The Mutual UFO Network (MUFON) has posted a sighting from Illinois in its archive. The witness says that these beams of light, of various colors, did not move. They do not appear to be searchlight beams. This sighting is a possible unknown. For more information on MUFON, click here. For a larger version of the image, click on the source link.
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The Winter Olympics are about to start and NFL football is about to end. I have to admit that I’m not terribly interested in luge. In fact, this is always a season of regret for me, my favorite sport is NFL Football. I have a special way of watching it. I like to watch it with the sound muted. That way, I can read a book in my lap but not miss any great plays.

UPDATE: I am using this technique more and more. I used it while watching the Olympics and the Westminster Dog Show at the same time, jumping between channels. When Whitley asked who won the gold, I blurted out, ‘why, the Wire-Haired Terrier, of course.’ He’s not up on sports, so he just said ‘oh.’ Luge was on the Olympics at the time. Who did win the gold? Could’ve been the Water Spaniel…read more

The romantic notion of "stardust" has inspired authors, poets and song-writers for decades, leading to a dictionary definition that describes it as "a magical or charismatic quality or feeling."

Despite its enchanting reputation, this seemingly mystical substance is not merely confined to the imagination but is a genuine scientific term for the tiny cosmic dust grains floating through our solar system.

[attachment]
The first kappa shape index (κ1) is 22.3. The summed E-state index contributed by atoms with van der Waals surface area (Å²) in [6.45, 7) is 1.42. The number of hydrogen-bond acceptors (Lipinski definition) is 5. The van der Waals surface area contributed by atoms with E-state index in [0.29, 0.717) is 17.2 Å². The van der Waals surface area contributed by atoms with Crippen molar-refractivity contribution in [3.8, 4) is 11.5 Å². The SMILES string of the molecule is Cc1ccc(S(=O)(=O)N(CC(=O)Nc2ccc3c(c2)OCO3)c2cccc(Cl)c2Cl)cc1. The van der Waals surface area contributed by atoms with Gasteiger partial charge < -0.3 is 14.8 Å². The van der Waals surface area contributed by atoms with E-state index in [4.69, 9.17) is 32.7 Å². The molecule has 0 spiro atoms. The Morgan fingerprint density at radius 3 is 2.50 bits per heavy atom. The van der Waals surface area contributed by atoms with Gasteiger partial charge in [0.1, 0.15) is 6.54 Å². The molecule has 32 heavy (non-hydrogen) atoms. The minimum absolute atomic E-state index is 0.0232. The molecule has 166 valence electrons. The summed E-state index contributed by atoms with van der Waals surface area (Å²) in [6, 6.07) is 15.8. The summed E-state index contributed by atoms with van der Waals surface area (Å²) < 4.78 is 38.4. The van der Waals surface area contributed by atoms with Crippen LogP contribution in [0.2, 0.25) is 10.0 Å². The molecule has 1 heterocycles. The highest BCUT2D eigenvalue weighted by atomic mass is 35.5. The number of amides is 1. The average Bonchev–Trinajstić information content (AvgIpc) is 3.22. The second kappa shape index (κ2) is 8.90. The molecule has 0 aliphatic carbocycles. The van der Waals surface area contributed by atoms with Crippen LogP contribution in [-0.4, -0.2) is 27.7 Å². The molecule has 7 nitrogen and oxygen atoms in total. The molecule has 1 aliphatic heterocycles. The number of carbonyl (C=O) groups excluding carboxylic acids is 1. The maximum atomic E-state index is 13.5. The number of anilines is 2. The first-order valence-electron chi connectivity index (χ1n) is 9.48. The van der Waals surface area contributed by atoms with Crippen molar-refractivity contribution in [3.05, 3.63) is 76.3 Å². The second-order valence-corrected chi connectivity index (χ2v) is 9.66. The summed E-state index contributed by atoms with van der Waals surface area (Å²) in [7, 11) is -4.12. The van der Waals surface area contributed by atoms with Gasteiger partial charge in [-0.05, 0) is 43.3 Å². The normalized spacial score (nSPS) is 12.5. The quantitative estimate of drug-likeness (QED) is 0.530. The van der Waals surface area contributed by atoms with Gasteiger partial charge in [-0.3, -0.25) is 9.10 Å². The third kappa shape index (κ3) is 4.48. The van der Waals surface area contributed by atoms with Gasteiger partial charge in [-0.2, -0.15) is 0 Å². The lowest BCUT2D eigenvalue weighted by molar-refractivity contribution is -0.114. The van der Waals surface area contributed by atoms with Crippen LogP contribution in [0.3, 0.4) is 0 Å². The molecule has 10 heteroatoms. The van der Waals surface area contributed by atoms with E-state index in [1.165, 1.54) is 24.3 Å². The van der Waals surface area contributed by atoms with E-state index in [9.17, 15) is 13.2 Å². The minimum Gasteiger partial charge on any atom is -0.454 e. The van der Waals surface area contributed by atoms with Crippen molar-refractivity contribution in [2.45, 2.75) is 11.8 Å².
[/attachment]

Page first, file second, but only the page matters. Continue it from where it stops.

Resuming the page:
When Moby claimed in his 2002 song that "We Are All Made Of Stars," however, he may not have been too far from the truth, as scientific evaluations of this space dust over the past few years have yielded the surprising evidence that every atom in our bodies was once part of a star, maybe even several stars.
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For centuries, ball lightning has captured the imagination of witnesses and defied scientific explanation, but now Chinese scientists have managed, by sheer chance, to capture an example of the mysterious lights on camera.

The image was actually obtained in 2012, in the Qinghai region of China, by researchers observing lightning during a thunderstorm using just a simple video camera in conjunction with a spectrometer, a device that used to measure the components of different types of light in order to identify the substances that may have produced it. The camera recorded a sizeable spark of ball lightning measuring 16 feet wide, which glowed continuously for about 1.6 seconds and floated for a distance of some 50 feet.
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